As a kid, I was tomboyish. My best friends were my girl cousin who I saw mostly on holidays and some school friends, most of who were boys. It was roaming in the forests and riding bikes with the boys I enjoyed the most in addition of playing with my cousin (My Little Ponies, Barbies, all sort of toy horses we could get our hands on….)
I had crushes on boys and my first real teenage crushes were all male, up until I was sixteen. That’s when I realized I was into women as well. From then on, I started to understand I’d had crushes on females all along, and by the time I was eighteen, I met my first partner and then proudly proclaimed myself a lesbian for nearly a decade.
Now, if I still identified as a lesbian, I could say I’m a Gold Star. I’ve never even kissed a male, and when it comes to the average heterosexual male, I’m not sure if I want to. For several reasons. I do, however, get turned on by the idea of men, and I’ve realized I basically just look at people as… people.
I’m very much in the never say never boat these days, and I try not to limit myself in any way, and I don’t care about labels. If prompted, I’d say that right now I identify as genderqueer and pansexual. Why? Because I don’t feel like I’m a woman, but I don’t want to be a man either. Biologically I’m a female, and I don’t have any sort of dysphoria, but I don’t feel like a woman. That’s not who I am.
It goes beyond being a tomboyish adult woman. I don’t pay attention to things that I do and how manly/feminine they might seem. I can bake and change the car tires when they need changing. I hate clothes shopping, own many cats, love computer games and watch gay porn. Those things make me… me. They have nothing to do with what’s in my underwear or—when it comes to gender—my head.
Lately there have been several M/M authors who have come out as transgender. An old roleplaying friend also subtly came out with not fitting into the gender stereotype. The first person I was ever in love with is transgender. The second person I was ever in love with is married to a transgender person. Non-binary people are everywhere and I LOVE that the world is changing to include “my people” a little bit more.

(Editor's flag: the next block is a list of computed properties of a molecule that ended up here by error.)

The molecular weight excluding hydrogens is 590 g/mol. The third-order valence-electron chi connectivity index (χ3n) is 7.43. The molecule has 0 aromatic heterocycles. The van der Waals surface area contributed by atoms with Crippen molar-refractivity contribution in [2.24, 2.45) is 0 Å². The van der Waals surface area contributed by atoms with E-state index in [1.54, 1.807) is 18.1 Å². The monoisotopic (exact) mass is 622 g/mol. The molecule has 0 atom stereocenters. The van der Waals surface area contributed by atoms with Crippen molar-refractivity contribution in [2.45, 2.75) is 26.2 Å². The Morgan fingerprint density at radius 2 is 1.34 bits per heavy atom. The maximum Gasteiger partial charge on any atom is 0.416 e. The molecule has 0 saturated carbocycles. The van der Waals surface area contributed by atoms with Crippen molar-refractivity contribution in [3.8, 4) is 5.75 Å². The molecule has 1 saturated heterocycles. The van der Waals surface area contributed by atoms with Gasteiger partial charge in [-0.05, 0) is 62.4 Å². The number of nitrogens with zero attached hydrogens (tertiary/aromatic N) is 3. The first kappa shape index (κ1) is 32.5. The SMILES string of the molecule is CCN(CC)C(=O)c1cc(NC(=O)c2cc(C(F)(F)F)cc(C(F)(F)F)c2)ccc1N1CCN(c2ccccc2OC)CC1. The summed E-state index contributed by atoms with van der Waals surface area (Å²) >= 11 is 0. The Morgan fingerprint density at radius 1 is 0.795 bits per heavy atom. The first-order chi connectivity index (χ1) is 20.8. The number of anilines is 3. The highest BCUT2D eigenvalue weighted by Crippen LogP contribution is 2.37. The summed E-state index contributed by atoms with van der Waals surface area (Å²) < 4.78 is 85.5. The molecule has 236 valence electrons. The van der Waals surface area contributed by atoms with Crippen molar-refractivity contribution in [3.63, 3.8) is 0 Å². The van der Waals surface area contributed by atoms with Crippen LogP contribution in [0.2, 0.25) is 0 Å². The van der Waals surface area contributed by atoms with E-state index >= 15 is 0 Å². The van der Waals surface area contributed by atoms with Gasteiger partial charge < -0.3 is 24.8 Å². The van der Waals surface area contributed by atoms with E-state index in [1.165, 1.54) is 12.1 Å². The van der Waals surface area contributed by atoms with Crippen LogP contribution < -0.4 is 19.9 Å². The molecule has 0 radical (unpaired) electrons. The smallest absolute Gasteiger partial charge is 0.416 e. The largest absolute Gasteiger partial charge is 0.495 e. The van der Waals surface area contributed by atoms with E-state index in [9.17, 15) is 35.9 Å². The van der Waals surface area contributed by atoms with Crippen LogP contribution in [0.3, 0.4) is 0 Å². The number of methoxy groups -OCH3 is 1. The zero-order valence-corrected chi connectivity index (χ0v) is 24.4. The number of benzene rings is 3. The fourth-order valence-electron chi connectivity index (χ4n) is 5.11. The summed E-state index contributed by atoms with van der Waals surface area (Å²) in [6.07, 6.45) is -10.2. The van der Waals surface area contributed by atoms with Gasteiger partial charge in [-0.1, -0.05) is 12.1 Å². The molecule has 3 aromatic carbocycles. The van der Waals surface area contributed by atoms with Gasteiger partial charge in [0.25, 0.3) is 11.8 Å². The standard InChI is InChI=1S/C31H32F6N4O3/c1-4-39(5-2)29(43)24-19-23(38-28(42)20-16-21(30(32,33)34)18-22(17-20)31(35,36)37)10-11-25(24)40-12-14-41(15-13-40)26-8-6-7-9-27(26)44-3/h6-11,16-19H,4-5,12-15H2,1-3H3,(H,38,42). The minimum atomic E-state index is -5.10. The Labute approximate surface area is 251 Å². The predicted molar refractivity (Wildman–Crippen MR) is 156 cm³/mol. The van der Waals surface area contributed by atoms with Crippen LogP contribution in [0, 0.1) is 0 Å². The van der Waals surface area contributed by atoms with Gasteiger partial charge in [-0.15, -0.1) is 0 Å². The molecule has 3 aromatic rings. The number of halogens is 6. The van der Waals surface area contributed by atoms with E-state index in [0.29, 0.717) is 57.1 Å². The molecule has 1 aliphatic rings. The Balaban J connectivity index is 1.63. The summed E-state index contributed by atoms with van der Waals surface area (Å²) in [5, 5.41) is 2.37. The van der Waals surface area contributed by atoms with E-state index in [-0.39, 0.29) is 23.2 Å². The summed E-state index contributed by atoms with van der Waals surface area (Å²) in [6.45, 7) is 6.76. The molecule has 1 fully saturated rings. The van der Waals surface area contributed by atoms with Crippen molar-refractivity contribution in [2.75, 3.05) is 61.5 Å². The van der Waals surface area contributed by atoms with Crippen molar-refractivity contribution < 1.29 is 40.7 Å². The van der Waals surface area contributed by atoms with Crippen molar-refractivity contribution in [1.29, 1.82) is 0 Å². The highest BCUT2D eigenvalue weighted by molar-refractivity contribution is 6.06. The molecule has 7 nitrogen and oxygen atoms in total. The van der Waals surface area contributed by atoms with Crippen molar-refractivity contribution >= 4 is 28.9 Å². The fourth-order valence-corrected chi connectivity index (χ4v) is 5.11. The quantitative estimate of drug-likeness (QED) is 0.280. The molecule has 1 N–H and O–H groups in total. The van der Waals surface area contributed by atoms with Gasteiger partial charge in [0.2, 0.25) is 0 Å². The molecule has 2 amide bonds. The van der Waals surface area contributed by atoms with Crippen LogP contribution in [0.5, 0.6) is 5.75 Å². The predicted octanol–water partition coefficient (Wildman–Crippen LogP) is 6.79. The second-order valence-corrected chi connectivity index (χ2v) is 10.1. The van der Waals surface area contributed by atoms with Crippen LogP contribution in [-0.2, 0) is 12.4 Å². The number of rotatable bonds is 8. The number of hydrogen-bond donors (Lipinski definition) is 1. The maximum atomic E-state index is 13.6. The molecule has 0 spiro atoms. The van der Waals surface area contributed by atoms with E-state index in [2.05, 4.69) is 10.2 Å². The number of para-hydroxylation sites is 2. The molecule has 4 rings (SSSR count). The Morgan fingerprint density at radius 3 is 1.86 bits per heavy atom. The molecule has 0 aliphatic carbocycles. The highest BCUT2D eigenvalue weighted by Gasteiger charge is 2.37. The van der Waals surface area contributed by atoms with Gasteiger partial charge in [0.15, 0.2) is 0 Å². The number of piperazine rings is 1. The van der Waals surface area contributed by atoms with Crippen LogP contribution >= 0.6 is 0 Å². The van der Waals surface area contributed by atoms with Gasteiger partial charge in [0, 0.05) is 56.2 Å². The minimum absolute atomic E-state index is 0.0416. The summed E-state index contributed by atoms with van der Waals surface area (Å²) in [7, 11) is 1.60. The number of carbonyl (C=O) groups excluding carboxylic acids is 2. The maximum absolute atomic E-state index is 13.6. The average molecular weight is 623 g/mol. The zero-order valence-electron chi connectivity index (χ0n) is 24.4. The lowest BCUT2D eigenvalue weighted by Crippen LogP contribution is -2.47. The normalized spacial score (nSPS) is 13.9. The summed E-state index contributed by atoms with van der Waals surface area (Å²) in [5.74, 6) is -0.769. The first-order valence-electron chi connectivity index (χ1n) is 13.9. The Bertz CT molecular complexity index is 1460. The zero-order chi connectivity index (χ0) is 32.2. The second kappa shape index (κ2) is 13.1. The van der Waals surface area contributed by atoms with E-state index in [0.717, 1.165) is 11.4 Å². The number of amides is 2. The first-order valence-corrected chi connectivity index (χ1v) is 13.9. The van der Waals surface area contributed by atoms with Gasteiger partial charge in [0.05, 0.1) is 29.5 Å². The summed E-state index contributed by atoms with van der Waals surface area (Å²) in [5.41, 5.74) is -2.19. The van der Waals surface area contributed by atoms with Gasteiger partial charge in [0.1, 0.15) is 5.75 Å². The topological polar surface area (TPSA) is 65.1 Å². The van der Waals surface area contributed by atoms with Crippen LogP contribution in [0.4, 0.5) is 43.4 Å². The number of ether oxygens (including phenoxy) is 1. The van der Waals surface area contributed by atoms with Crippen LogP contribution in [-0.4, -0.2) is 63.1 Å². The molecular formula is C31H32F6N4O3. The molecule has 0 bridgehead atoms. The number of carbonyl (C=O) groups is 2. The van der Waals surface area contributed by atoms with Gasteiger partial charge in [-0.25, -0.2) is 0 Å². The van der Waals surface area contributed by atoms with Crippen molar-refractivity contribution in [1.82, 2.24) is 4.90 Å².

Because I think a lot, there are thoughts in my head about gender issues as well, go figure. Like I think part—however large or small it may be—of young girls leaning towards masculinity and coming out as female to male transgender has to do with the expectations modern society sets on the fragile shoulders of young people, especially those born into a female body. Whether it’s the case of more knowledge and awareness or something else, I don’t know, but suddenly there are options to reinvent yourself in a new way, and I believe some people make those decisions a little bit too hastily. That’s why I’m glad the medical experts on this field are getting more and more knowledgeable, after all they’re there for a reason.
I’m not in any way saying being trans is fake or that anyone I know or might read this is going through a phase. I’m merely pointing out the society we live in putting pressure on traditional gender roles and the unfair expectations that come with the words “It’s a girl!/It’s a boy!” might be affecting the way we think of ourselves when it comes to our gender, too.
Another thing I’ve noticed lately as well is the way some women treat GLBTQ people/couples as their favorite pets online. The kind of “lookit how cute they are!” posts I’ve seen on Facebook and other websites recently make me a bit nauseous. We queers are not there to be your GBFs or your fun curiosities that you use to show others how open minded you are. It’s just the same as if you called a straight couple cute because one or both of them are of different race than you are. The line between admiration and being plain creepy is slimmer than you think.
I think I’ve ranted enough, now. So this is me signing my queer arse out for now. Rant to you later!